How will Democrats campaign against a president whose approval ratings are in the upper 80s? The answer: Steal the war issue from the Republicans by scapegoating the "religious right," presenting conservative Christians as the moral equivalent of the Taliban.
In Newsweek's New Year's issue, Howard Fineman reports that "Democrats are planning a daring assault on the most critical turf in politics: the cultural mainstream.... The GOP is out of the mainstream, some Democrats will argue next year, because it's too dependent upon an intolerant 'religious right.'" As Marvin Olasky notes on page 38, Democrats will use expressions like "reproductive tolerance" to attack pro-life Christians.
"This is an incendiary battle plan," even Mr. Fineman says, "essentially comparing the GOP right with the Taliban." The ploy is "designed to draw an outraged response from the president. Then Democrats would have Bush just where they wanted him: in a fire fight at home."
The Democratic PR machine is denying Mr. Fineman's report, but liberal columnists and pundits are already sounding the theme. Thus, those whose theology motivates them to try to save innocent lives are portrayed as being the same as those whose theology motivates them to kill innocent lives. Those who call for good music are lumped with those who want to abolish music altogether. A religion that has brought freedom wherever it goes is branded as the same as a religion that has brought tyranny. Christians exercising their constitutional liberty to express their convictions in the public square are identified as terrorists.
Such thinking-oblivious to the actual content of beliefs-defies all logic, but logic is not a big part of contemporary thought. In today's intellectual climate, the winner in a debate is not the person who can throw out the most facts and reasonable conclusions, but the one who can most successfully "frame the issues."
The left has successfully framed the abortion controversy as a matter of "women's rights." Euthanasia has to do with "death with dignity." Sexual immorality is framed as an issue of "freedom."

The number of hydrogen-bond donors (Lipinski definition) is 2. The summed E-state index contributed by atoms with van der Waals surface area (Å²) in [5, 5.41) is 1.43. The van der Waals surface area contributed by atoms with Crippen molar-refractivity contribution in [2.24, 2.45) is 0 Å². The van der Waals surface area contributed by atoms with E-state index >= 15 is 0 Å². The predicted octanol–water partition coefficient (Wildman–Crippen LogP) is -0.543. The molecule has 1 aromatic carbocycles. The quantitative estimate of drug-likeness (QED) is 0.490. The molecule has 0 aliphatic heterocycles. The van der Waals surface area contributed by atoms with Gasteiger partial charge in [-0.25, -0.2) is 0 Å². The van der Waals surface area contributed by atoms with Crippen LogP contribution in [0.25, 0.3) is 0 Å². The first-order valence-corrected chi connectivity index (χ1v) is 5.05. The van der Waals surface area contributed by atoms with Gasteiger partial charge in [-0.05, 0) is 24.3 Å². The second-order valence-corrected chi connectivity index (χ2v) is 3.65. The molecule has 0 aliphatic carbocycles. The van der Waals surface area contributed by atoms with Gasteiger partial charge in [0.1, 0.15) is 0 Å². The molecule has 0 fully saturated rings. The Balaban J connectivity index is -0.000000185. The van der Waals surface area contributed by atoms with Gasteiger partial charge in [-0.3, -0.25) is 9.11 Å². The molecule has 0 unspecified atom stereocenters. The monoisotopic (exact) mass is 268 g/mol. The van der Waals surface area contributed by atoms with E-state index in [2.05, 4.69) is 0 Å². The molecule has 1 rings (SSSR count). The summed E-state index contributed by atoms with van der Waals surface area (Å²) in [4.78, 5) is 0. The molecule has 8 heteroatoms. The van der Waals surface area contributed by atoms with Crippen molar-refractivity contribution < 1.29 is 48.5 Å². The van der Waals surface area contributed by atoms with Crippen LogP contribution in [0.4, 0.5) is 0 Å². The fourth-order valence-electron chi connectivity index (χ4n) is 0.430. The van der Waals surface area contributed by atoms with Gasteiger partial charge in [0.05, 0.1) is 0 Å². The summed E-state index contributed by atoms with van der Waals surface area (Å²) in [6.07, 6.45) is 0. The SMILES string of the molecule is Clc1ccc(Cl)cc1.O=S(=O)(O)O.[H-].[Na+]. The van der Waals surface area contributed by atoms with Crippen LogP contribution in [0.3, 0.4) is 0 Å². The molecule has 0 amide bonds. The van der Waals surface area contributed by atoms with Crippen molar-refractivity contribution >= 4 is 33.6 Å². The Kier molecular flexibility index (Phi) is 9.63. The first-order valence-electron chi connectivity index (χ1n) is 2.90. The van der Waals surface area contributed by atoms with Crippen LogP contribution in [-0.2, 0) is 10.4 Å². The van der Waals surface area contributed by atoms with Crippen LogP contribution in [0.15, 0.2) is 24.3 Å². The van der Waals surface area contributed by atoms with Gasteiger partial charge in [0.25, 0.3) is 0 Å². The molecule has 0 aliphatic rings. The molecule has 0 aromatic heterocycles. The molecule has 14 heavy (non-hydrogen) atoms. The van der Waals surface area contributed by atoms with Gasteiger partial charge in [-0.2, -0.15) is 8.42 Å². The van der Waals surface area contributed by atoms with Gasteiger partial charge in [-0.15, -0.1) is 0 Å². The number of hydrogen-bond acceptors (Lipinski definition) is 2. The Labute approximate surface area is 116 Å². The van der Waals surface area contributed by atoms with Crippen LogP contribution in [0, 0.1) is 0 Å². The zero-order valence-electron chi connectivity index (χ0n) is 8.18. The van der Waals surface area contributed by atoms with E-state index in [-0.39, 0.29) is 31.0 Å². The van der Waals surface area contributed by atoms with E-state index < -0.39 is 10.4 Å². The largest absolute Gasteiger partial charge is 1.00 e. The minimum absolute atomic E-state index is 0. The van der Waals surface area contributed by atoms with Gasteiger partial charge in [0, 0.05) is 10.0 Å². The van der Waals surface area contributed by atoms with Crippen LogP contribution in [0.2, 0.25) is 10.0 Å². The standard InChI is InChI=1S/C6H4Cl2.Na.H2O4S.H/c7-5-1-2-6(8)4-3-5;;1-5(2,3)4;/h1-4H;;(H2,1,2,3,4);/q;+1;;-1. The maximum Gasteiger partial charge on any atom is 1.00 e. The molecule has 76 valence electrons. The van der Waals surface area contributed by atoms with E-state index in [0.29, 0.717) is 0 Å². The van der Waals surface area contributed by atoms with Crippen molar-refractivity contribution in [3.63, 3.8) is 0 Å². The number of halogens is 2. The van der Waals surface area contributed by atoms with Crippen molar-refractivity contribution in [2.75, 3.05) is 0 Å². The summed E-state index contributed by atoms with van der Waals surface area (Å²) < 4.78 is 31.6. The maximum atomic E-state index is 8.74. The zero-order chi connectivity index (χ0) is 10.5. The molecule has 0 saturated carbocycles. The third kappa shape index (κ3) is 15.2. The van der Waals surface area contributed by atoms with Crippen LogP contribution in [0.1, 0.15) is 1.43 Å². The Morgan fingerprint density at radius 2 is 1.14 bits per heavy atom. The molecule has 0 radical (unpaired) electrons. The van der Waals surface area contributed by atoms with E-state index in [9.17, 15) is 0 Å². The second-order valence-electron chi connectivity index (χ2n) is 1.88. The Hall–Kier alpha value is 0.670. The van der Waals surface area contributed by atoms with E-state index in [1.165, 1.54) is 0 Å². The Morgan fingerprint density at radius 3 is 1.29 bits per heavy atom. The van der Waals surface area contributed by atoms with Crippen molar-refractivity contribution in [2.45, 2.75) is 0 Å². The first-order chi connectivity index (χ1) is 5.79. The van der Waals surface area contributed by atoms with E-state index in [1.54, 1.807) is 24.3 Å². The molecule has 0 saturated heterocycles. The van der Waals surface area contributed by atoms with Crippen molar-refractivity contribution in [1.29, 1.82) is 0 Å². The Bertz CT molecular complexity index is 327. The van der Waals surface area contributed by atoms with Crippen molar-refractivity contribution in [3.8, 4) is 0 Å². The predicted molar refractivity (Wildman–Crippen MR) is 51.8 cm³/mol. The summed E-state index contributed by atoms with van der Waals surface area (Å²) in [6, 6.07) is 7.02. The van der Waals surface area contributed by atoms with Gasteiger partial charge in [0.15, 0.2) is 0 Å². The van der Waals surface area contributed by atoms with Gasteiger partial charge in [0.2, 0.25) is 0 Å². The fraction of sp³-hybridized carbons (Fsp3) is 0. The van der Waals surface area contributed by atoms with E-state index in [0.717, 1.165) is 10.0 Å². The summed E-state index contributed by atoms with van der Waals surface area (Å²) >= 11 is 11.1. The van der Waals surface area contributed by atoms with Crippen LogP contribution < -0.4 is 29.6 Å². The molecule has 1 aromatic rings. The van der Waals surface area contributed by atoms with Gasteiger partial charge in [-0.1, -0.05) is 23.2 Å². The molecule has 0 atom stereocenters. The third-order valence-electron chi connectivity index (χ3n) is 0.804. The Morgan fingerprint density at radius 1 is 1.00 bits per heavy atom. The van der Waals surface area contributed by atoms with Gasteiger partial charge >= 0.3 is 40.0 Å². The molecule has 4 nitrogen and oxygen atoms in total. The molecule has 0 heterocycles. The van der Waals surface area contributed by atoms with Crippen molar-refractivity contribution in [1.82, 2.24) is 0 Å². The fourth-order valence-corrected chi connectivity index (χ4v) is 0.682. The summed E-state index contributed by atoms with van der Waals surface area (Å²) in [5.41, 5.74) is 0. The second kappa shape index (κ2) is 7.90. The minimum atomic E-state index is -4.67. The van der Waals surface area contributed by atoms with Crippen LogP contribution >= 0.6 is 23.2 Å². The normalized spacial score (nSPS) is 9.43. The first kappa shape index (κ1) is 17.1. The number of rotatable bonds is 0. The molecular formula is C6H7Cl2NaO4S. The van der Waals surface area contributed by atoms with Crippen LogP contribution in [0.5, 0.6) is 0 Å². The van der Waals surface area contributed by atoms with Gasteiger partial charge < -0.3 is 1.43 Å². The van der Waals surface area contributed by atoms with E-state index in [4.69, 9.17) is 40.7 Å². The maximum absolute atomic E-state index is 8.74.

Conservatives, thinking in older terms, to their credit, insist on using facts and logic to advance their arguments. But in doing so they often lose the rhetorical war, finding that their good arguments have little impact on a culture that has adopted the left-wing "paradigms."
The Democrats' "daring assault" on conservative Christians must be framed as religious bigotry. This is genuine religious intolerance. This is secularist extremism.
This plan to reconfigure the war on the terrorists who assaulted our country into a war against religion itself may well blow up in the Democrats' face. But if it succeeds, it lays the groundwork for actual religious persecution.
The new hostility to orthodox Christianity goes beyond just wanting to keep moral considerations out of public policy. It aims at the theological content of Christianity, the very substance of the faith: that salvation comes through Jesus Christ.
What galls the new anti-Christian bigots is evangelism. Even the private conviction that one has been saved by Christ implies that there is something wrong with all of the other ways by which people try to save themselves. The first stage of overt persecution would be "anti-proselytizing laws," which already exist in several countries (including, in particular, Islamic countries).
In the same issue of Newsweek, religion editor Kenneth Woodward defines the kind of religious expression that the cultural elite will allow. "Mere tolerance of other religions is not enough," he says. "Even the acceptance of other religions as valid paths to God is insufficient"! He says that religious people must "develop a deep understanding and appreciation of at least one other religion" in addition to their own.
The ancient Israelites should have been more inclusive in regard to idol worship; those who brought the images of Baal into the Temple were exhibiting interfaith sensitivity. The early Christians should have recognized the spiritual value of Roman paganism; adding emperor worship would have made their faith more tolerant. And today, Christians should indeed affirm the great teachings of Islam, the faith of their terrorist attackers.
Those who think that all religions are essentially the same can, one minute, sound generously affirming, and, the next minute, attack believers in one religion for the evils of another. The left is attacking Christians for two contradictory reasons: both for being too much like Islam and for refusing to agree with Islam.
Christians will have to make the case that they are nothing like the Taliban and that any attempt to link them-either by "interfaith" theologies or political propaganda -is theological terrorism.